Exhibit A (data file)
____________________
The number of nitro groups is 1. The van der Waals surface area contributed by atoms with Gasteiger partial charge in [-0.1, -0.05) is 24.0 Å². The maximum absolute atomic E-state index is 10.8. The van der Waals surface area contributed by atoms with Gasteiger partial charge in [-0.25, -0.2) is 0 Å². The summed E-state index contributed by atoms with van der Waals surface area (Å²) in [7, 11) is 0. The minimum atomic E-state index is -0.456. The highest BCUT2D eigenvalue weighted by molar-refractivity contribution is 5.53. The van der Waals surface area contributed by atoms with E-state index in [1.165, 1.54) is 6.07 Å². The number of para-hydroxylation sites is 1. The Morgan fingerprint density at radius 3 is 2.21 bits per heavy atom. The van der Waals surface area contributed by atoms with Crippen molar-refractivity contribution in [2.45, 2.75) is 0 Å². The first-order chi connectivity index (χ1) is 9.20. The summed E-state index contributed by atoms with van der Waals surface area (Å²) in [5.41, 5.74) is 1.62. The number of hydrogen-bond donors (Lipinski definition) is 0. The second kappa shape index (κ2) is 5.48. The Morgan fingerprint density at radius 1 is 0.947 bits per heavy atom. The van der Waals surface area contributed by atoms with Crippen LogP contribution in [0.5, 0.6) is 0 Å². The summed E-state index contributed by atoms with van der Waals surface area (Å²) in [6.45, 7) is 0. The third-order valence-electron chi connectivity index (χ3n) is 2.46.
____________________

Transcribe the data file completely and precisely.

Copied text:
The number of nitro groups is 1. The van der Waals surface area contributed by atoms with Gasteiger partial charge in [-0.1, -0.05) is 24.0 Å². The maximum absolute atomic E-state index is 10.8. The van der Waals surface area contributed by atoms with Gasteiger partial charge in [-0.25, -0.2) is 0 Å². The summed E-state index contributed by atoms with van der Waals surface area (Å²) in [7, 11) is 0. The minimum atomic E-state index is -0.456. The highest BCUT2D eigenvalue weighted by molar-refractivity contribution is 5.53. The van der Waals surface area contributed by atoms with E-state index in [1.165, 1.54) is 6.07 Å². The number of para-hydroxylation sites is 1. The Morgan fingerprint density at radius 3 is 2.21 bits per heavy atom. The van der Waals surface area contributed by atoms with Crippen molar-refractivity contribution in [2.45, 2.75) is 0 Å². The first-order chi connectivity index (χ1) is 9.20. The summed E-state index contributed by atoms with van der Waals surface area (Å²) in [5.41, 5.74) is 1.62. The number of hydrogen-bond donors (Lipinski definition) is 0. The second kappa shape index (κ2) is 5.48. The Morgan fingerprint density at radius 1 is 0.947 bits per heavy atom. The van der Waals surface area contributed by atoms with Crippen LogP contribution in [0.5, 0.6) is 0 Å². The summed E-state index contributed by atoms with van der Waals surface area (Å²) in [6.45, 7) is 0. The third-order valence-electron chi connectivity index (χ3n) is 2.46.